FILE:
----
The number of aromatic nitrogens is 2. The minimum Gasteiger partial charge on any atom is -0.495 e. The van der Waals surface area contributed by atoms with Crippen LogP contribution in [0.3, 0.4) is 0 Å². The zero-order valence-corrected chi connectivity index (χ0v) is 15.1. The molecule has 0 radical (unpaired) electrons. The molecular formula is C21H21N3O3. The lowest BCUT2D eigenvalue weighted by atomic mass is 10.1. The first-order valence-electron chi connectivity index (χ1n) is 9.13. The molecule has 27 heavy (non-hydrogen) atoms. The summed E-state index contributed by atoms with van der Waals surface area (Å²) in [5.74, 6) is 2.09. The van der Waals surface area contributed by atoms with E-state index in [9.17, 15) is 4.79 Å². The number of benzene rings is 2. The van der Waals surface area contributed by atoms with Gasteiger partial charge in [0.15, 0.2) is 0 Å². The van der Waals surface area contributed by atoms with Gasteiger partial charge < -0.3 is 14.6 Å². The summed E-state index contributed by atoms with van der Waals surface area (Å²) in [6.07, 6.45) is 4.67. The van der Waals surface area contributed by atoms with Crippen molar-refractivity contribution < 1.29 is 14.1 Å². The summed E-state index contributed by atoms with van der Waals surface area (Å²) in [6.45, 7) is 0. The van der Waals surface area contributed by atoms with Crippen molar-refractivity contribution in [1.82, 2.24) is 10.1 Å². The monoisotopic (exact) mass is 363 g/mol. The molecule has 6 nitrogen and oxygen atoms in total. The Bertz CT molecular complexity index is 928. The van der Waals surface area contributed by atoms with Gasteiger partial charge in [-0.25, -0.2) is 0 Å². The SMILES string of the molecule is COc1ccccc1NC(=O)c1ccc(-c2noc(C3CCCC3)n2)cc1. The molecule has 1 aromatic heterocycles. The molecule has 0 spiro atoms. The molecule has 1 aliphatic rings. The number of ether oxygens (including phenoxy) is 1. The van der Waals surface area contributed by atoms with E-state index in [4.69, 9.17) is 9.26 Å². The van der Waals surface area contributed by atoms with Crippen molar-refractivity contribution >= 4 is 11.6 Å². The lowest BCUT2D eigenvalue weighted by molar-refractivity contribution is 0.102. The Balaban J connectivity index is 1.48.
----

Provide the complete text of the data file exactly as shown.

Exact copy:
The number of aromatic nitrogens is 2. The minimum Gasteiger partial charge on any atom is -0.495 e. The van der Waals surface area contributed by atoms with Crippen LogP contribution in [0.3, 0.4) is 0 Å². The zero-order valence-corrected chi connectivity index (χ0v) is 15.1. The molecule has 0 radical (unpaired) electrons. The molecular formula is C21H21N3O3. The lowest BCUT2D eigenvalue weighted by atomic mass is 10.1. The first-order valence-electron chi connectivity index (χ1n) is 9.13. The molecule has 27 heavy (non-hydrogen) atoms. The summed E-state index contributed by atoms with van der Waals surface area (Å²) in [5.74, 6) is 2.09. The van der Waals surface area contributed by atoms with E-state index in [9.17, 15) is 4.79 Å². The number of benzene rings is 2. The van der Waals surface area contributed by atoms with Gasteiger partial charge in [0.15, 0.2) is 0 Å². The van der Waals surface area contributed by atoms with Gasteiger partial charge < -0.3 is 14.6 Å². The summed E-state index contributed by atoms with van der Waals surface area (Å²) in [6.07, 6.45) is 4.67. The van der Waals surface area contributed by atoms with Crippen molar-refractivity contribution < 1.29 is 14.1 Å². The summed E-state index contributed by atoms with van der Waals surface area (Å²) in [6.45, 7) is 0. The van der Waals surface area contributed by atoms with Crippen molar-refractivity contribution in [1.82, 2.24) is 10.1 Å². The monoisotopic (exact) mass is 363 g/mol. The molecule has 6 nitrogen and oxygen atoms in total. The Bertz CT molecular complexity index is 928. The van der Waals surface area contributed by atoms with Gasteiger partial charge in [-0.25, -0.2) is 0 Å². The SMILES string of the molecule is COc1ccccc1NC(=O)c1ccc(-c2noc(C3CCCC3)n2)cc1. The molecule has 1 aromatic heterocycles. The molecule has 0 spiro atoms. The molecule has 1 aliphatic rings. The number of ether oxygens (including phenoxy) is 1. The van der Waals surface area contributed by atoms with E-state index in [4.69, 9.17) is 9.26 Å². The van der Waals surface area contributed by atoms with Crippen molar-refractivity contribution >= 4 is 11.6 Å². The lowest BCUT2D eigenvalue weighted by molar-refractivity contribution is 0.102. The Balaban J connectivity index is 1.48.